We're pretty sure the eighteenth-century Scottish poet Robert Burns never set foot in Brazil, but his memory is being kept alive and well nonetheless by São Paulo's St. Andrew's Society at their annual Burns Supper. Just one of thousands of Burns Suppers celebrated across the world each year, São Paulo's event has all the essential ingredients, namely haggis (an unsightly but deliciously spiced dish of offal and oatmeal traditionally wrapped inside a sheep's stomach), the 'Immortal Memory' – a speech lauding Burns's genius – and generous quantities of whisky.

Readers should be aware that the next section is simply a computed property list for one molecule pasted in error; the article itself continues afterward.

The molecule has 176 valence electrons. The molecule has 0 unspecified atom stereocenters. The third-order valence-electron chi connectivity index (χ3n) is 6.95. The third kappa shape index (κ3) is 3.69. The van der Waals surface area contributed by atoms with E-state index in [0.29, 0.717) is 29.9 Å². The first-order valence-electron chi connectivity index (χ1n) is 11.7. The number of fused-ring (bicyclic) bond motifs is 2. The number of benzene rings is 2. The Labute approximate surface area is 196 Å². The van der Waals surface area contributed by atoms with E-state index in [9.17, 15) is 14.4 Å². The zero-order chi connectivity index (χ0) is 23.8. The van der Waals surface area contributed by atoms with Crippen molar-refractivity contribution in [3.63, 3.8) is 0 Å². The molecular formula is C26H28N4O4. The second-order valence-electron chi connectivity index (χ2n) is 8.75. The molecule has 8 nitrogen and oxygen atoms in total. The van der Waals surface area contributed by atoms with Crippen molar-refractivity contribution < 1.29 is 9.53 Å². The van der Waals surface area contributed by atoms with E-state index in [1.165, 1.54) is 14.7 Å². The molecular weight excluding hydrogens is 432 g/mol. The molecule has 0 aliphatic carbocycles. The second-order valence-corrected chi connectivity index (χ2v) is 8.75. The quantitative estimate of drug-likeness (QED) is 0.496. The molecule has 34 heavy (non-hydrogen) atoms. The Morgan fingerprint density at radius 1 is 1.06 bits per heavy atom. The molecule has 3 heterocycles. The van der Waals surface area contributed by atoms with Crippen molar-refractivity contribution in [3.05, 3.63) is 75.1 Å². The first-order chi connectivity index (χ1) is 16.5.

Drawing a mixed crowd of British expats and curious Brazilians, the Burns Supper will this year be held at one of the city's British strongholds – SPAC (Clube Atlético São Paulo) – a somewhat faded sports club, established by Brits in the late-nineteenth century.
The highlight of the night are the reels – traditional Scottish dances – along with music from São Paulo's own kilt-clad pipe band. If you're worried you'll be left on the sidelines as the others reel about, head along to one of the reeling practices organised by the St. Andrew's Society at the British Brazilian Centre (Rua Ferreira de Araújo, 741, Pinheiros) on the first Monday of the month.
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